Chronic insomnia as a risk factor for developing anxiety and depression.

Department of Psychiatry, Clinic ofPsychosomatic Medicine, Haukeland University Hospital, Bergen, Norway.
Sleep (Impact Factor: 5.06). 08/2007; 30(7):873-80.
Source: PubMed

ABSTRACT To study prospectively the relations of insomnia to the development of anxiety disorders and depression in a population-based sample.
Cohort study based on data from 2 general health surveys of the adult population.
Two general health surveys in the adult population in Nord-Trøndelag County of Norway, HUNT-1 performed in 1984-6 and HUNT-2 in 1995-7
Participants without significant anxiety and depression in HUNT-1 were categorized according to the presence and absence of insomnia in the 2 surveys (N=25,130).
Anxiety disorders and depression in HUNT-2 were assessed by the Hospital Anxiety and Depression Scale and analyzed using multivariate logistic regression analysis adjusted for age, gender, education, comorbid depression/anxiety, and history of insomnia. Anxiety disorders in HUNT-2 were significantly associated with the group with insomnia in HUNT-1 only (OR 1.6; 95% CI, 1.1-2.3), the group with insomnia in HUNT-2 only (OR 3.4; 95% CI, 3.1-3.8), as well as with the group with insomnia in both surveys (OR 4.9; 95% CI, 3.8-6.4). Depression in HUNT-2 was significantly associated with the group with insomnia in HUNT-2 only (OR 1.8; 95% CI, 1.6-2.0), but not with the groups with insomnia in HUNT-1 only or with insomnia in both surveys.
Only a state-like association between insomnia and depression was found. In addition to being a state marker, insomnia may be a trait marker for individuals at risk for developing anxiety disorders. Results are consistent with insomnia being a risk factor for the development of anxiety disorders.

Download full-text


Available from: Alv Andreas Dahl, Jun 18, 2014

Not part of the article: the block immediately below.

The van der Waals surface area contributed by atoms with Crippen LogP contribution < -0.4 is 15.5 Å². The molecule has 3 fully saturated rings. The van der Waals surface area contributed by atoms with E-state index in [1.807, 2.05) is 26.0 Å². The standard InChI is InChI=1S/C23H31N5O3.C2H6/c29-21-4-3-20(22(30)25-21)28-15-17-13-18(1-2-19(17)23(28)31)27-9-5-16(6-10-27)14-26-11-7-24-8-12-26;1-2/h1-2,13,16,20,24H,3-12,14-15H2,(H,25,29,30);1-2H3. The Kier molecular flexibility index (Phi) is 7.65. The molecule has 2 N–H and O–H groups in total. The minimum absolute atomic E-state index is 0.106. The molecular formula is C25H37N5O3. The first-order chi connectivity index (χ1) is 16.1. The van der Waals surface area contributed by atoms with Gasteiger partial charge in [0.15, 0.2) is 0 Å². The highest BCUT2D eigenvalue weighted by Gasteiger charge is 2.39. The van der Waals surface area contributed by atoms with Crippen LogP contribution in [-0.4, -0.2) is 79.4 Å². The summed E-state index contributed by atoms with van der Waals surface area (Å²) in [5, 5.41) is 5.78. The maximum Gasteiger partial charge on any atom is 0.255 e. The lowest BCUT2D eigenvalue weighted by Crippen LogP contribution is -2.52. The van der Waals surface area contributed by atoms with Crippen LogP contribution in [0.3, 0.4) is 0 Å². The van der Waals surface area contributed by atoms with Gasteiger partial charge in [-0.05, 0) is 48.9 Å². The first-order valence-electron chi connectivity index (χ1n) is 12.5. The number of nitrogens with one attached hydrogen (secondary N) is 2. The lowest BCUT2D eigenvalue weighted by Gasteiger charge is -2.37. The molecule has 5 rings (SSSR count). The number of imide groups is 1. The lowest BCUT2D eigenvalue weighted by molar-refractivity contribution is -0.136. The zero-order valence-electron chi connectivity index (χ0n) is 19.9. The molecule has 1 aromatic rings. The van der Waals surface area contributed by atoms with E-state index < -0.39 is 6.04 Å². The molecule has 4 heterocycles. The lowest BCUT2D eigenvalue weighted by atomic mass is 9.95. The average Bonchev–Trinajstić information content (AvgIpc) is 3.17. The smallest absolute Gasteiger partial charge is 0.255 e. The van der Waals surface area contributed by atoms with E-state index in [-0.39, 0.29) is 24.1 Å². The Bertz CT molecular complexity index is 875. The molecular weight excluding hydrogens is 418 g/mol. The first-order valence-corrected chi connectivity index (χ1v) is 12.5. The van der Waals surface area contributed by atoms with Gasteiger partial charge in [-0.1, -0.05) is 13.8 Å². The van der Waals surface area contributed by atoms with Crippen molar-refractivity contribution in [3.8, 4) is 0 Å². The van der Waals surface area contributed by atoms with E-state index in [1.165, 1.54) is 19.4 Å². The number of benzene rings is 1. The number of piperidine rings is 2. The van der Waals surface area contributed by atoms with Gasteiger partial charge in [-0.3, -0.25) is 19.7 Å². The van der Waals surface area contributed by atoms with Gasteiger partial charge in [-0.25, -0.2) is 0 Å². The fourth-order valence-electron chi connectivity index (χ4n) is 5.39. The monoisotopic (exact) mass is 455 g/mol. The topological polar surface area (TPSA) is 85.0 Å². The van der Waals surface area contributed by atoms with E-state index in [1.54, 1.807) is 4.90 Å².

1 Follower
  • Source
    [Show abstract] [Hide abstract]
    ABSTRACT: There is increasing awareness of the interplay among sleep, circadian rhythms, and psychopathology. Recent findings show that obsessive–compulsive disorder (OCD) is associated with late bedtimes. Sleep disruption may exacerbate impairments in executive functioning in individuals with OCD, making these individuals vulnerable to experiencing intrusive thoughts that come from “out of the blue” (autogenous obsessions; AO) and to having difficulty dismissing them. The current study investigated types of intrusive thoughts experienced by individuals with (DB) and without (NDB) delayed bedtimes. Bedtime, and AO (uncued, affectively negative) vs. reactive obsessions (RO; triggered by environment, affectively neutral) were examined in 212 adults. As hypothesized, individuals with DB reported more frequent intrusive thoughts, as well as more AO, than NDB individuals. Additionally, DB participants reported a greater urge to neutralize intrusive thoughts than NDB participants. Future work should test the replicability of these findings and explore circadian disruptions in OCD using biological markers.
    Biological Rhythm Research 01/2015; 46(1). DOI:10.1080/09291016.2014.948741 · 1.22 Impact Factor
  • Source
    [Show abstract] [Hide abstract]